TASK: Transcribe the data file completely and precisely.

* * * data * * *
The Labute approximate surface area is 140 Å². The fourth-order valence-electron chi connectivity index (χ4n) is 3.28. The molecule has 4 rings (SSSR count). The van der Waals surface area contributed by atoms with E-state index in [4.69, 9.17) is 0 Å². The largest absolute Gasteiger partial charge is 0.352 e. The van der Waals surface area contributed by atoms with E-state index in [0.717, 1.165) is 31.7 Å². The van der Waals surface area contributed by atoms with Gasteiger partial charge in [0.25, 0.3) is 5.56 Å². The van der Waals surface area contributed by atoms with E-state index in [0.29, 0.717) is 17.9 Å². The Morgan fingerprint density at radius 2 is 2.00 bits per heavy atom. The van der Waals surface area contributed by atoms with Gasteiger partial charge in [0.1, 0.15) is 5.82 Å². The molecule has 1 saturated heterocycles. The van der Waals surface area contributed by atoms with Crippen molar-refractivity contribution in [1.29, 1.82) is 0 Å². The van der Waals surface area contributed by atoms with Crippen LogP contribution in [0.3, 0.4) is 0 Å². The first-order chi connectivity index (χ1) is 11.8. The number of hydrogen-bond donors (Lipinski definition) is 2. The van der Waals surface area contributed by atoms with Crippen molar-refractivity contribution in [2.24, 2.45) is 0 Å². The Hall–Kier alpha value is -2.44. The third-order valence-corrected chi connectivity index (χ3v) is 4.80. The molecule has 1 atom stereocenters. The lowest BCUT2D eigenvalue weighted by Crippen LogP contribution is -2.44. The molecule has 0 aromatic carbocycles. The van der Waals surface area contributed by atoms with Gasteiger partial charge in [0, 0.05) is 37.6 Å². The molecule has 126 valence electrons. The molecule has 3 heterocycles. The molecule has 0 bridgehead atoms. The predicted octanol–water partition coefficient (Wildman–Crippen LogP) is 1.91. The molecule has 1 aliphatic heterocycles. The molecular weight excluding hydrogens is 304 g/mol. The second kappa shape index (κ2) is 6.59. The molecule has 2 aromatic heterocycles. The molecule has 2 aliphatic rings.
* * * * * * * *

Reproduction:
The Labute approximate surface area is 140 Å². The fourth-order valence-electron chi connectivity index (χ4n) is 3.28. The molecule has 4 rings (SSSR count). The van der Waals surface area contributed by atoms with E-state index in [4.69, 9.17) is 0 Å². The largest absolute Gasteiger partial charge is 0.352 e. The van der Waals surface area contributed by atoms with E-state index in [0.717, 1.165) is 31.7 Å². The van der Waals surface area contributed by atoms with Gasteiger partial charge in [0.25, 0.3) is 5.56 Å². The van der Waals surface area contributed by atoms with E-state index in [0.29, 0.717) is 17.9 Å². The Morgan fingerprint density at radius 2 is 2.00 bits per heavy atom. The van der Waals surface area contributed by atoms with Gasteiger partial charge in [0.1, 0.15) is 5.82 Å². The molecule has 1 saturated heterocycles. The van der Waals surface area contributed by atoms with Crippen molar-refractivity contribution in [1.29, 1.82) is 0 Å². The van der Waals surface area contributed by atoms with Crippen LogP contribution in [0.3, 0.4) is 0 Å². The first-order chi connectivity index (χ1) is 11.8. The number of hydrogen-bond donors (Lipinski definition) is 2. The van der Waals surface area contributed by atoms with Crippen molar-refractivity contribution in [2.24, 2.45) is 0 Å². The Hall–Kier alpha value is -2.44. The third-order valence-corrected chi connectivity index (χ3v) is 4.80. The molecule has 1 atom stereocenters. The lowest BCUT2D eigenvalue weighted by Crippen LogP contribution is -2.44. The molecule has 0 aromatic carbocycles. The van der Waals surface area contributed by atoms with Gasteiger partial charge in [0, 0.05) is 37.6 Å². The molecule has 126 valence electrons. The molecule has 3 heterocycles. The molecule has 0 bridgehead atoms. The predicted octanol–water partition coefficient (Wildman–Crippen LogP) is 1.91. The molecule has 1 aliphatic heterocycles. The molecular weight excluding hydrogens is 304 g/mol. The second kappa shape index (κ2) is 6.59. The molecule has 2 aromatic heterocycles. The molecule has 2 aliphatic rings.